To send content items to your account,
please confirm that you agree to abide by our usage policies.
If this is the first time you use this feature, you will be asked to authorise Cambridge Core to connect with your account.
Find out more about sending content to .
To send content items to your Kindle, first ensure email@example.com
is added to your Approved Personal Document E-mail List under your Personal Document Settings
on the Manage Your Content and Devices page of your Amazon account. Then enter the ‘name’ part
of your Kindle email address below.
Find out more about sending to your Kindle.
Note you can select to send to either the @free.kindle.com or @kindle.com variations.
‘@free.kindle.com’ emails are free but can only be sent to your device when it is connected to wi-fi.
‘@kindle.com’ emails can be delivered even when you are not connected to wi-fi, but note that service fees apply.
All the articles in this volume have been inspired by the life and the work of Elisabeth van Houts. All are in one way or another reflections on the book’s chosen title and of her remarkable range of interests and sympathies. In assembling the group of scholars who have written these essays, the editors are profoundly aware that Liesbeth has influenced so many people as friends, colleagues and students. We hope that all will regard this volume as an appropriate tribute to her.
This chapter's thesis is that it is only through an analysis that integrates personal, contextual, ethical and literary factors that we can understand the place of the eleventh- and twelfth-century historians of the Normans within the identity and the history – and the identities and the histories – of the Normans. It is about the dialogue between the personal and the public. To do this, what we can know of the personal biographies, life experiences and beliefs of the historians must be combined with an analysis of genre and context. Viewed in this way the historians become the reflectors of events as well as their recorders. Cultural memory and analyses associated with the so-called 'Vienna School' are of great importance to the argument. The historians are also seen as working within contemporary forms of moral discourse that sought to make sense of, and even to improve, the disturbed and often violent world of their times. The chapter concludes with some references to interaction with contemporary historians writing in England.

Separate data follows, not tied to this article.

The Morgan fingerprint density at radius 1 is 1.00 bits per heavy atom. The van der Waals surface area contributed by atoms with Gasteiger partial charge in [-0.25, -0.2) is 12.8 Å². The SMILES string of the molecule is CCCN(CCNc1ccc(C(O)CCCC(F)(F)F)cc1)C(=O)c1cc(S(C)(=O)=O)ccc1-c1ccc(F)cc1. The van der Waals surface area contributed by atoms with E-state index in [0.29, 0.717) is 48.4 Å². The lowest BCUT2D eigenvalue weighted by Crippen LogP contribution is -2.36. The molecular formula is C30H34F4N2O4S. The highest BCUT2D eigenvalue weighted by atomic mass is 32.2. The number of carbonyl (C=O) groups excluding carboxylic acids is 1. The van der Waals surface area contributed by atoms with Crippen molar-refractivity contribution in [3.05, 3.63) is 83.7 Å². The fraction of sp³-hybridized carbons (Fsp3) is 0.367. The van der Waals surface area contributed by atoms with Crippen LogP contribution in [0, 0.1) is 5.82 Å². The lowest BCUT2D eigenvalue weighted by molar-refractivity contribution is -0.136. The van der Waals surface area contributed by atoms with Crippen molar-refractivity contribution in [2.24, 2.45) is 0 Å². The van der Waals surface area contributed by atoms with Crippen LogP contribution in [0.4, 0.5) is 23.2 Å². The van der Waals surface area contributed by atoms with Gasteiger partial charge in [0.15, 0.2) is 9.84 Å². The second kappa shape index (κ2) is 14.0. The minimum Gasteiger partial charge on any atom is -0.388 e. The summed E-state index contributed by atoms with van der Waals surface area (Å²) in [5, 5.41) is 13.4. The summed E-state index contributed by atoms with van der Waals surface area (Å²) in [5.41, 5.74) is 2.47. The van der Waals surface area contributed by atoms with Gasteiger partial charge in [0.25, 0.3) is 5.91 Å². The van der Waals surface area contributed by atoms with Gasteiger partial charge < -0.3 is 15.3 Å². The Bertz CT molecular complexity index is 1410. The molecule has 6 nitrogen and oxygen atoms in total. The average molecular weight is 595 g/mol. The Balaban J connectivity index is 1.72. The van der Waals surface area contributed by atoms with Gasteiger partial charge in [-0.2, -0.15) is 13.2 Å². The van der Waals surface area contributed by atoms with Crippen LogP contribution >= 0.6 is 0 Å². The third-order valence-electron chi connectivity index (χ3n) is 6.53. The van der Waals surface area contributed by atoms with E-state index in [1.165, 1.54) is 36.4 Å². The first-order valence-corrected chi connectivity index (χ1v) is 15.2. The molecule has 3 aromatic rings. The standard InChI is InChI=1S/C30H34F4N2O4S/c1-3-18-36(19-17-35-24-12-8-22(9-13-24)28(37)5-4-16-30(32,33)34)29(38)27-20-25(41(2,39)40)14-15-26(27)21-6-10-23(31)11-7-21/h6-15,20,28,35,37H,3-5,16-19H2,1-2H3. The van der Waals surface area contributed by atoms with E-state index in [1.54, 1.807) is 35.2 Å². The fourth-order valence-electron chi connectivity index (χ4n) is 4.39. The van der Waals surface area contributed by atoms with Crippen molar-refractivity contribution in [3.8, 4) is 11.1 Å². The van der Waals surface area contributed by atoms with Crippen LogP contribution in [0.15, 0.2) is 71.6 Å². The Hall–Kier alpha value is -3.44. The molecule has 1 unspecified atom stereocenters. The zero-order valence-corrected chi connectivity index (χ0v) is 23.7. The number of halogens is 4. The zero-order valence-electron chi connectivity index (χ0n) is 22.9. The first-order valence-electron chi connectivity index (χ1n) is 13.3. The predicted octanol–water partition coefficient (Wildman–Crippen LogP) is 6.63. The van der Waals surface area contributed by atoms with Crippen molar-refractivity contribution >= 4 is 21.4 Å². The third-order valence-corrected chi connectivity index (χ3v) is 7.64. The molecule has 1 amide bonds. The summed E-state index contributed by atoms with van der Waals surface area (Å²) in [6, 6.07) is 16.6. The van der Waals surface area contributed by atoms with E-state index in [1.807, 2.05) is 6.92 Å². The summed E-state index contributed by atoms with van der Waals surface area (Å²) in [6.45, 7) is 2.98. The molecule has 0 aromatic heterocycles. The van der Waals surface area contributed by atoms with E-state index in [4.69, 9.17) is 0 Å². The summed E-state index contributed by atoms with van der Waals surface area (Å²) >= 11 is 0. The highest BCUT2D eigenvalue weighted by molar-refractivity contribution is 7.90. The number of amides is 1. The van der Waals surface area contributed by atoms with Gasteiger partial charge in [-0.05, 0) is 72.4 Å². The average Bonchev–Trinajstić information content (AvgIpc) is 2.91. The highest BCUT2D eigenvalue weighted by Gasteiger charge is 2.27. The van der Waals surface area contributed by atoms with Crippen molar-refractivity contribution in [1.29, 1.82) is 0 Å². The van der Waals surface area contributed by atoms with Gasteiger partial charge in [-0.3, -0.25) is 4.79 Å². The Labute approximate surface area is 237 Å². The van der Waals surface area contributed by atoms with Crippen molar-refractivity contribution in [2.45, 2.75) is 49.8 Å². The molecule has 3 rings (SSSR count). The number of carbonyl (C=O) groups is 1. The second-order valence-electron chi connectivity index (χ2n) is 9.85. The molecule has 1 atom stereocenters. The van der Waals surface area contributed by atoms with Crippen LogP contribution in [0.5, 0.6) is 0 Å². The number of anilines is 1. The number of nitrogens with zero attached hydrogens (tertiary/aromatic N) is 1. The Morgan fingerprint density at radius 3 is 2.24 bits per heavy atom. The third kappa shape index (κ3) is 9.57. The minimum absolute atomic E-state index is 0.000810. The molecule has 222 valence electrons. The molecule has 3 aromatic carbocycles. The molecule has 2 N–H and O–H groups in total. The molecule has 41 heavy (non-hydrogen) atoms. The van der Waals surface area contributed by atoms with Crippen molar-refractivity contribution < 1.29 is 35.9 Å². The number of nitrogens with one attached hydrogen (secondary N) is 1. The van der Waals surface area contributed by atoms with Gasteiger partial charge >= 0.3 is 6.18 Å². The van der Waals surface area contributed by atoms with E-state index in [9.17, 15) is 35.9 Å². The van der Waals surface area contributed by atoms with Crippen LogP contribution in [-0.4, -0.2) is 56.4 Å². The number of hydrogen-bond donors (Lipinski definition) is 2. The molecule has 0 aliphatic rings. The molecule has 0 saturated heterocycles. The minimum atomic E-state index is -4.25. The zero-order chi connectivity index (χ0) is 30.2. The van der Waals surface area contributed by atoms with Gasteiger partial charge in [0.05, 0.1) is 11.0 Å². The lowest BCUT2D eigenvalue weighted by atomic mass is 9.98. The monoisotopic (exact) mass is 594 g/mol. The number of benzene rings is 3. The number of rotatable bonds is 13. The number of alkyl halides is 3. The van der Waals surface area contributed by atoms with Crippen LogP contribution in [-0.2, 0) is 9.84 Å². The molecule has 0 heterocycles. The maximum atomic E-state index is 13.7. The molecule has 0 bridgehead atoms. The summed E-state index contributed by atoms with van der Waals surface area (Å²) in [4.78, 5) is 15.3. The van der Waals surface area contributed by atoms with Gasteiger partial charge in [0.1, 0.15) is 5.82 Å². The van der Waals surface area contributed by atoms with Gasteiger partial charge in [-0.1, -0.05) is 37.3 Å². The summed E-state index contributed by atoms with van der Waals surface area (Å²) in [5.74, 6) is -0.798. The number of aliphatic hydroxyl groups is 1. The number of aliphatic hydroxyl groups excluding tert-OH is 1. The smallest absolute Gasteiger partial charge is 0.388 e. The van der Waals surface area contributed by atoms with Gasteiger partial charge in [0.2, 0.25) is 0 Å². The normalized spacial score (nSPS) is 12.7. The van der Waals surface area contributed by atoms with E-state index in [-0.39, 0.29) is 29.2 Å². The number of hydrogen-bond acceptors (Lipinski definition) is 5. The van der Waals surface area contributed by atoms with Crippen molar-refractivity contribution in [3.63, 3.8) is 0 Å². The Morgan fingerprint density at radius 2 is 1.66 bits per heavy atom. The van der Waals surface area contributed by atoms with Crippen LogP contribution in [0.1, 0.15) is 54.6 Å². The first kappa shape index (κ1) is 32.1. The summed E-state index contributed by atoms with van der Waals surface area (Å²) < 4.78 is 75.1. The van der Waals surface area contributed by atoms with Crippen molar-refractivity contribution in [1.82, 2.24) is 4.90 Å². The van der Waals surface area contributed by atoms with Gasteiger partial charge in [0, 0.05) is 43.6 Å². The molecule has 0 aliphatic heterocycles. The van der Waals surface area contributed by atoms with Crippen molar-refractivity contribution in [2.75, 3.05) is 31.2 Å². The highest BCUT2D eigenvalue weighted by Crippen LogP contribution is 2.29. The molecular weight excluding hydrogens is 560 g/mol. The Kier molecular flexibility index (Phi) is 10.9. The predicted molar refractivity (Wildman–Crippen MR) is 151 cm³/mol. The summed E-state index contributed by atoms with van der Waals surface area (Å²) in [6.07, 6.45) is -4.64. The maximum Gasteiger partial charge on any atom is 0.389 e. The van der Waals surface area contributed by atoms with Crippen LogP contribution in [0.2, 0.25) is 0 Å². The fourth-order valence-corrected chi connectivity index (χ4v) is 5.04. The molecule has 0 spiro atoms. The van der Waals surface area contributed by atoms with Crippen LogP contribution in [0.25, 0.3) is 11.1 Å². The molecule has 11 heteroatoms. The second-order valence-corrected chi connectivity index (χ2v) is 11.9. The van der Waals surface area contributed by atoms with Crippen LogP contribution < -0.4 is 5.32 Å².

How did medieval people define themselves? And how did they balance their identities as individuals with the demands of their communities? Lives, Identities and Histories in the Central Middle Ages intertwines the study of identities with current scholarship to reveal their multi-layered, sometimes contradictory dimensions. Drawing on a wide range of sources, from legal texts to hagiographies and biblical exegesis, and diverse cultural and social approaches, this volume enriches our understanding of medieval people's identities - as defined by themselves and by others, as individuals and as members of groups and communities. It adopts a complex and wide-ranging understanding of what constituted 'identities' beyond family and regional or national belonging, such as social status, gender, age, literacy levels, and displacement. New figures and new concepts of 'identities' thus emerge from the dialogue between the chapters, through an approach based on life-histories, lived experience, ethnogenesis, theories of diaspora, cultural memory and generational change.